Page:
When I started Fedora I promised myself that I would try to avoid Agatha Christie as much as possible, not because I don’t enjoy her work but simply out of a spirit of self-preservation. She is already so well represented on the blogosphere that it seemed sensible to give the great lady a wide berth as I didn’t expect to be able to compete given her pop culture ubiquity in general. Today however Patti Abbott is celebrating the work of la Christie over at her Pattinase blog and this seems like a good opportunity to break my own rule. However, in the hope of selecting a title less likely to overlap with choices made by other contributors, I have selected one of the books she originally published as by ‘Mary Westmacott’ that is generally held to have been quite autobiographical. The following review is also offered as part of Kerrie’s 2012 Alphabet of Crime community meme over at her Mysteries in Paradise blog, which has reached the letter U. In addition, as the book came out before 1960, this review is eligible under the Golden Girls part of Bev’s 2012 Vintage Mystery Readers Challenge for which I have elected to read and review at least eight novels by women mystery authors published pre-1960.
“… a blend of real people and events … In Celia we have more nearly than anywhere else a portrait of Agatha” – Max Mallowan in his memoirs
The first thing you notice about this book is how long it is – at some 400 pages it is by my reckoning, and by some margin too, the longest of her novels. The second thing is how many layers the author introduces between the reader and the subject. The book opens with a foreword in the shape of a letter from the author to a friend in the book trade, asking her to see about getting the manuscript ready for publication. We learn that he is a painter who is no longer able to practice his craft and has decided to take up writing instead. He tells us of his meeting with Celia, the subject of the book, when she was at her lowest ebb, contemplating suicide. He managed to dissuade her and took her back to his hotel where she recounted the story of her life, which he is now re-fashioning in the third person with occasional interruptions and personal observations on things that Celia may not have been able to see clearly for herself. In one of these he admits that the creatures on the written page are more and more his creation.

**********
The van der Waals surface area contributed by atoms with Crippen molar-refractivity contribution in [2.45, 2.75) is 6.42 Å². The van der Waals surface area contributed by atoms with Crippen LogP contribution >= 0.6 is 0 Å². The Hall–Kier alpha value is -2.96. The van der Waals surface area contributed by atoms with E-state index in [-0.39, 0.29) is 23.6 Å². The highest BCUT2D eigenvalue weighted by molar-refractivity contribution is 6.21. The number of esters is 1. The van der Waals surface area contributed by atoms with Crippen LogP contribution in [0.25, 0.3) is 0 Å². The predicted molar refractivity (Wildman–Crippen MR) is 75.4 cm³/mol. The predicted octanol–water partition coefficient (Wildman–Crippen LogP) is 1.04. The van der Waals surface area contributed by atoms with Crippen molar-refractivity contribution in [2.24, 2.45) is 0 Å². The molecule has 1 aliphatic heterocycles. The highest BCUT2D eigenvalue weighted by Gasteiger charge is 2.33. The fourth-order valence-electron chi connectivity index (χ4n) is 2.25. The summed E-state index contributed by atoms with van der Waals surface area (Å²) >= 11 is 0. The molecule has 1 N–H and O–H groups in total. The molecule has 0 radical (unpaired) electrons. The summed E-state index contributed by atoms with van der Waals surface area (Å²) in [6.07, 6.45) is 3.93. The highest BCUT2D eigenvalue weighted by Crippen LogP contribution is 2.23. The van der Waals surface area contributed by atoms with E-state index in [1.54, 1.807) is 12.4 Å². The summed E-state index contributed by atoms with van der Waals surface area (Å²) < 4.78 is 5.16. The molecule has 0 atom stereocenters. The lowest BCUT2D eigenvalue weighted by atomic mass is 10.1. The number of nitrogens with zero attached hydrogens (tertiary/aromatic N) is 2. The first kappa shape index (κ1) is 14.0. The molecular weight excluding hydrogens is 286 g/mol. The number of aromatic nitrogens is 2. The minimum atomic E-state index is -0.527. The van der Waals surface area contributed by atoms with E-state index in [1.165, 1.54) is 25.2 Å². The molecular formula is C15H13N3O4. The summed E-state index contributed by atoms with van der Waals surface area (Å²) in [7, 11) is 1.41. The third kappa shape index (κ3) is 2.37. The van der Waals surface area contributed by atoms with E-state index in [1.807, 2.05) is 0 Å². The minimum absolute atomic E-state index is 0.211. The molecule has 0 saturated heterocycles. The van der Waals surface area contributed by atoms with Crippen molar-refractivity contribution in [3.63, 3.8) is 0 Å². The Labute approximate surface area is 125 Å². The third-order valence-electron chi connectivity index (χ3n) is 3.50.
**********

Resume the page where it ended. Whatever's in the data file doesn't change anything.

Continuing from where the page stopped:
“Now”, thought Celia, “I’m pretending to be a writer. I think it’s queerer that pretending to be a wife or a mother.”
Is this Christie’s attempt at a post-modern novel, prefiguring Nabokov’s later Pale Fire and the like? Hardly. However, as the story progresses the reasons for her convoluted narrative structure become clearer (at least superficially) as the extent to which Christie was channeling herself in this story becomes more apparent. Given what a notoriously private person Christie was, it is perhaps understandably then that she would add several filters to distance herself when choosing to tell a very personal story, albeit a partial one as the title suggests, with Celia, traversing the first half of her life right from cradle. A surprising amount of time is given over to detailing Celia’s late Victorian childhood, her great fondness for her parents and the increasing ill-health of her father, forcing them to spend a long time traveling on the Continent and further in search of warmer climes. Celia learns French and to love books and the romance of fiction, divorcing herself increasingly from real life and brought up by her eccentric but loving Grannie who warns her against the trustworthiness of men (having buried three husbands).